In what may be literally described as a court fight over nitpicking, two Charlotte companies are at the center of a patent dispute concerning the treatment of head lice.
In a federal lawsuit filed this week, Pediatric Hair Solutions Corp. and partner FloSonix Ventures LLC, which share the same south Charlotte address, stand accused of illegally copying a patented technology that involves the shooting of hot air onto the scalp to eradicate the pests.
The tool, originally developed by scientists at the University of Utah, was first marketed, colorfully, as "the LouseBuster." It now goes by the more gentrified "AirAlle'," and is built and sold by Larada Sciences Inc. of Murray, Utah.
Larada says it received protective patents on its device dating back to 2010. Now it's accusing Pediatric Hair Solutions, which bills itself as the Carolinas' only licensed medical provider for head-lice treatment, of infringing upon those patents.
Pediatric's Owner, Sheila Fasser, said during a Thursday phone interview that the allegations are baseless.
"I vehemently deny I copied anything," she said before referring additional questions to her attorney.
According to lawsuit, Larada developed its breakthrough technology more than a decade ago. The company claims that the original LouseBuster was the first lice treatment that did not involve either the use of harsh chemicals, to which the critters have developed a resistance and many patients remain averse; or the time-honored ritual of nitpicking, in which the tiny lice eggs — known as nits — are manually and painstakingly removed from their moorings near the scalp.
Business appears to be booming due to a simple fact. Despite decades of medical advances, head lice keep hanging on. The Centers for Disease Control estimates that up to 12 million infestations occur every year among U.S. children ages 3 to 11.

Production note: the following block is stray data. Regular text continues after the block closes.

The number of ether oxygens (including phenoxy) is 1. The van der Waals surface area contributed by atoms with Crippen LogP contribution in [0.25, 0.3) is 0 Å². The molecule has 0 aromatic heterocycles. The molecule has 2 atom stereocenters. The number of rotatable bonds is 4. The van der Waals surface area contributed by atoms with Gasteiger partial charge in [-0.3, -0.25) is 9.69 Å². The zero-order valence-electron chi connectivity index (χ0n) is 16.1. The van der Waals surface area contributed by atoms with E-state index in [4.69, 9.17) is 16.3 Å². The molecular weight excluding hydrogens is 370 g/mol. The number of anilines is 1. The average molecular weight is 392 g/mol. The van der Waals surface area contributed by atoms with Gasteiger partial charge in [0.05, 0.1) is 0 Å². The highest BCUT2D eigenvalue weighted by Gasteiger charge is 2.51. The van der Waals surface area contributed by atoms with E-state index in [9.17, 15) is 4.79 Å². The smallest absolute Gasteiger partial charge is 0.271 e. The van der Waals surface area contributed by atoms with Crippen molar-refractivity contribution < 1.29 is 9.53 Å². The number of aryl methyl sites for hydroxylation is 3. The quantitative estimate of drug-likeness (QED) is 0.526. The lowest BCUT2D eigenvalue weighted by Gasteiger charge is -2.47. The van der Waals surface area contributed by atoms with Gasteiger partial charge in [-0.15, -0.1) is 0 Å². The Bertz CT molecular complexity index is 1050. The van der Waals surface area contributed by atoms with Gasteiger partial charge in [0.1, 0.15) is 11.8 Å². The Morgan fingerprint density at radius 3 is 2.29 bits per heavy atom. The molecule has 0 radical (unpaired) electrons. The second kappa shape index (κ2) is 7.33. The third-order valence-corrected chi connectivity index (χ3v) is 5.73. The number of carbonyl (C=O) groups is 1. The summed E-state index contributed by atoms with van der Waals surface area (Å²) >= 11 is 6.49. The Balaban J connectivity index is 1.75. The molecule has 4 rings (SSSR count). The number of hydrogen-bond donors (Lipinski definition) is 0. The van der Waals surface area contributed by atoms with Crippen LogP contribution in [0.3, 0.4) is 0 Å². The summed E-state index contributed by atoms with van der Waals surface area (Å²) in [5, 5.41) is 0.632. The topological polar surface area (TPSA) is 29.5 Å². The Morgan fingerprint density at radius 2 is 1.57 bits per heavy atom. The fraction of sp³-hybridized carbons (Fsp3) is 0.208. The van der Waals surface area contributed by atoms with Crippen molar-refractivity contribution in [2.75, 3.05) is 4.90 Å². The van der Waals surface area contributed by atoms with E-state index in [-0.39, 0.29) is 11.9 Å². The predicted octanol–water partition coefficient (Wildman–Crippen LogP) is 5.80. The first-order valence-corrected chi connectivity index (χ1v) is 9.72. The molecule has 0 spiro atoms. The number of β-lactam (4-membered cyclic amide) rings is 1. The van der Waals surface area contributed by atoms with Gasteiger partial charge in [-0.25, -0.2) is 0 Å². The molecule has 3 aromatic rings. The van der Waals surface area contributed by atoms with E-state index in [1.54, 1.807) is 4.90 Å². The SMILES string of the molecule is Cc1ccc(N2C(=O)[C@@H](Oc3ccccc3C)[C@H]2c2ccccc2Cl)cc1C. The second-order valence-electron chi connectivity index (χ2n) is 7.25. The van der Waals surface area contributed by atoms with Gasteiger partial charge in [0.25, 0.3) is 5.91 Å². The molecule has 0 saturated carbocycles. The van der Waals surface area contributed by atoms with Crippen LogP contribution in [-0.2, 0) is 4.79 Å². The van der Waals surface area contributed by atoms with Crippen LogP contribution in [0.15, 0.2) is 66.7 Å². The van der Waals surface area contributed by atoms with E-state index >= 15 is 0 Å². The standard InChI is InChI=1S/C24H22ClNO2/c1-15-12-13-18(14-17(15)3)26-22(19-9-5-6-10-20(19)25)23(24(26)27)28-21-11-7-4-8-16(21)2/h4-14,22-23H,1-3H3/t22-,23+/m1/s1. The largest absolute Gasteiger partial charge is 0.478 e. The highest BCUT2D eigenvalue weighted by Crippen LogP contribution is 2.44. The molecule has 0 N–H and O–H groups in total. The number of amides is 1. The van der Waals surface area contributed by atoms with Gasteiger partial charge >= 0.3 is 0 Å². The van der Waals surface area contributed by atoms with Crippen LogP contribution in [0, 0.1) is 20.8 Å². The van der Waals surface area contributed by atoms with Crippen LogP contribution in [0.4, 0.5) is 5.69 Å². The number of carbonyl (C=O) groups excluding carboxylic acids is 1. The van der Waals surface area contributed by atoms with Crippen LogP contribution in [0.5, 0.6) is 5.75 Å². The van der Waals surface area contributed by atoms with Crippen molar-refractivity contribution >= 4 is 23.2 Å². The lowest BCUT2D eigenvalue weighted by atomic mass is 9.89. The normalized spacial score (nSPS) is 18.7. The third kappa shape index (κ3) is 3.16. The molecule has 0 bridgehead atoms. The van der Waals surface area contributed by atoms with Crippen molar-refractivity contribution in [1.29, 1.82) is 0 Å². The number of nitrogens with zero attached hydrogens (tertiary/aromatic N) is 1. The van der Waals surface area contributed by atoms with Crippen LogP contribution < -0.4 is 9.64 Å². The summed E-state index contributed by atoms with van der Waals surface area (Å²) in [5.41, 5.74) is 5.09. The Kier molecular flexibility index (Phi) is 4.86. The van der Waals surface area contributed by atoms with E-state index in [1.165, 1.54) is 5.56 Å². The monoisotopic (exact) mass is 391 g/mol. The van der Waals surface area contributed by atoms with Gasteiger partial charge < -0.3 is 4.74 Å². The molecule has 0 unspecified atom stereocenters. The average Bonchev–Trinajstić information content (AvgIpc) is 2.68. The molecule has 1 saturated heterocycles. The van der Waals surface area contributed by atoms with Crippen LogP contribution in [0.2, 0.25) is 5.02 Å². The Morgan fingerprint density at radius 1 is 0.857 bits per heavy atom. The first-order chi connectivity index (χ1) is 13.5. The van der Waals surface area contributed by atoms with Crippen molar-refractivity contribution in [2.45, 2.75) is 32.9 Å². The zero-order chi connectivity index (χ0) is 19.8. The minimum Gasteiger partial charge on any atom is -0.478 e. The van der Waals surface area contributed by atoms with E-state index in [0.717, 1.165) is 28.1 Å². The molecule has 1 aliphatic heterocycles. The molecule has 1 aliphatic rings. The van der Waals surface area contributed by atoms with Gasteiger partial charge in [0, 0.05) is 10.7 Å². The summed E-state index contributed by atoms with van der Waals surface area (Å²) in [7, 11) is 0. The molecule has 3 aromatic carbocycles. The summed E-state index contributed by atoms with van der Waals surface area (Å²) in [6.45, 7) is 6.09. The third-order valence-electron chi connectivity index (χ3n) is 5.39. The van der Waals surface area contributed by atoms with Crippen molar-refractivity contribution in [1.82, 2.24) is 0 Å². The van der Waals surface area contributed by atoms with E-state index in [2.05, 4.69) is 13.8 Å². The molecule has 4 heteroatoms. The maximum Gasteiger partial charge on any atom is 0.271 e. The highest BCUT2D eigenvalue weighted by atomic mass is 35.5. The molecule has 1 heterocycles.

The pests can spread through homes or classrooms with the touch of an infected head. Once established, females lay up to six eggs a day. Once hatched and hooked in with the use of its claws, a louse can live for up to 30 days, feeding on its host's blood.
Larada says it has more than 250 license and franchise agreements across the United States, with 200 clinics using the AirAlle' to treat patients.
Pediatric Hair Solutions was among those clients, the lawsuit says. Fassler even appeared in a 2012 YouTube video extolling the safety and effectiveness of the LouseBuster, describing it as "the final solution" to lice infestation, the lawsuit says.
In its complaint, Larada alleges that the Charlotte firm used Larada expertise and technology to build a lice-treatment practice that grew to nine clinics — including eight in the Carolinas — by 2017.
That all began to change in March of that year, the lawsuit says. First, Larada severed the lease agreement with Fassler's company when Pediatric Hair Solutions stopped making its AirAlle' lease payments, the lawsuit says. That same year, the Charlotte clinic began advertising a "very similar" device on its website called "the FloSonix."
As with the AirAlle', the FloSonix shoots hot air of up to 200 degrees to clear an infected area. The Pediatric Hair Solutions website says that its treatment combining a liquid solution to kill live bugs followed by a hot air treatment to wipe out the eggs is 99 percent effective. The site also include a prominent photograph of the FloSonix in action.
The lawsuit claims the Charlotte defendants developed, manufactured and marketed their knock-off device while "recklessly disregarding" Larada's existing patents.
The Utah company is asking the courts for triple damages and a jury trial. It also wants wants the Charlotte companies to "destroy or deliver" all the products, documents and marketing plans that may be violating Larada's patents.